It has been said that 90% of fixing a computer problem is actually fixing the customer. With just A few mouse clicks you can easily resolve a technical issue on your own computer but guiding a stranger who is halfway around the world through doing the same task requires something special. You need insight into their current state of mind whether angry, tired, confused, anxious, rushed, etc. You also need to get a feel for their capacity and desire to learn. And don’t forget that your are just as much a stranger to them.
As for your responsibility as a support provider It is not enough to know how your customer is feeling at the moment; you need to be able to get
them to work with you despite a less than perfect situation.
You must be able to keep yourself in check, control your emotions, separate yourself from personal situations you may be experiencing. You may
be sleepy, hungry, angry, bored, or all of the above, but you must maintain some semblance of professionalism. Remember, the customer
directly or indirectly pays your wages!
One of the most important techniques I have learned as a tech support rep is Active Listening. You must show the customer that your are not
only pausing for them to get some words out but that you are paying attention to those words and fully understanding their issue. Some key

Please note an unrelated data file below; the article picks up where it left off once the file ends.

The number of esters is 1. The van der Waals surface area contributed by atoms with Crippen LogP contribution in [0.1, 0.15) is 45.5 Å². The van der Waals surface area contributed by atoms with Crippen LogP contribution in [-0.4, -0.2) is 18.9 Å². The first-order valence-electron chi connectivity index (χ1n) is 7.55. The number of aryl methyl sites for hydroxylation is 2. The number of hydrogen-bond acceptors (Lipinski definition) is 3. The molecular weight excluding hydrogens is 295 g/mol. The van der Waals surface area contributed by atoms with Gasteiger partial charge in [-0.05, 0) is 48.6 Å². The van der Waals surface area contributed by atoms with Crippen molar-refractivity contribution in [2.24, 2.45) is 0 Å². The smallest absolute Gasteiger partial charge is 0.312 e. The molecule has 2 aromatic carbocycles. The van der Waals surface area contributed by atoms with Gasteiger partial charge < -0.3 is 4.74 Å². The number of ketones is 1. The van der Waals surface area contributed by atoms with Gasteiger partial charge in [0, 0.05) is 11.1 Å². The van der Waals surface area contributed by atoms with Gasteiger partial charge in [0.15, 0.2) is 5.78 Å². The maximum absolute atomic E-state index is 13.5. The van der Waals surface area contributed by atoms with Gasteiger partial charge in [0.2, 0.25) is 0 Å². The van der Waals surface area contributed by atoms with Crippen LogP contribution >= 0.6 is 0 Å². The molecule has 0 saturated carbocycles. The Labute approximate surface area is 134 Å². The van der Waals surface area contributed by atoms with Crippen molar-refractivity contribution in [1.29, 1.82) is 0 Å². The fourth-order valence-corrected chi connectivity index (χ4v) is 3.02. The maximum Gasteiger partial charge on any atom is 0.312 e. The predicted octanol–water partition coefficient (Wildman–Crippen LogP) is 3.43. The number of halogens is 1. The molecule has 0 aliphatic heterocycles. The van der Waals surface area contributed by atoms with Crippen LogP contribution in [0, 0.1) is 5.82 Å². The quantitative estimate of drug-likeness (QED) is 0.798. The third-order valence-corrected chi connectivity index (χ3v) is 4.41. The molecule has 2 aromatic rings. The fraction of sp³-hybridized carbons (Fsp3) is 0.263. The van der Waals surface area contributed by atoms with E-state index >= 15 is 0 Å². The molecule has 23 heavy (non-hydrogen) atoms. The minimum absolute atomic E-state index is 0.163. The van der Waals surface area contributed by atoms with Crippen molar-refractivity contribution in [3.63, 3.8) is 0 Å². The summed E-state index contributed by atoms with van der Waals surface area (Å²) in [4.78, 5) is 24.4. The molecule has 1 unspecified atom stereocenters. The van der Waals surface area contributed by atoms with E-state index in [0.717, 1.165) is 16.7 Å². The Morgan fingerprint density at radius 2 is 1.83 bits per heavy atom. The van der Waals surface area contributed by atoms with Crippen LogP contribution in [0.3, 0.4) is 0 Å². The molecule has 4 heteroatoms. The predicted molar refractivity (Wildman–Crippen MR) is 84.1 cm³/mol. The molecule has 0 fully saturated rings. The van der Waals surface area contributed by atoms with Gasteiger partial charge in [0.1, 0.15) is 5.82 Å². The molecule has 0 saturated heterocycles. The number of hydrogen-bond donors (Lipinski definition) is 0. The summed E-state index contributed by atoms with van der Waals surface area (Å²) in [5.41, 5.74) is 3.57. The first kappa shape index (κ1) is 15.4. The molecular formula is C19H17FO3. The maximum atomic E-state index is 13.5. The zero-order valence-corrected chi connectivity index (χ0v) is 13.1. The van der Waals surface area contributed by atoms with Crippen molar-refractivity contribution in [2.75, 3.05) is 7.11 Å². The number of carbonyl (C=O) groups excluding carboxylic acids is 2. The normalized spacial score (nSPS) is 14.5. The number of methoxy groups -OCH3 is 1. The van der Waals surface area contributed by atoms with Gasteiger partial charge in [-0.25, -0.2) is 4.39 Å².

points of Active Listening are:
1. Pause to make sure the customer has finished talking before you start speaking
2. Thank the customer for explaining the issue
3. Repeat the key points of the issue back to the customer to make sure you have the fact right and to show that you were listening
4. engage the customer in friendly but pertinent conversation. You may want to get the customers account information, username, password,
etc. Get their phone number incase you get disconnected.
To show the customer that they are not alone in troubleshooting their issue I recommend using words like “we” and “us” instead of “I”.
I have “upgraded” computers by turning off special effects in Windows (animated menus, shadows, showing content while dragging a window).
This did not speed up the computer Per se but it did make the windows have more of a pop when opening or closing. I also physically upgraded the same computer.
In another case I only physically upgraded a PC and the user told me they thought the computer was in fact slower than before. Incredible!
This just goes to show that fixing the customers perception is just as much or more a part of customer support as fixing the physical problem.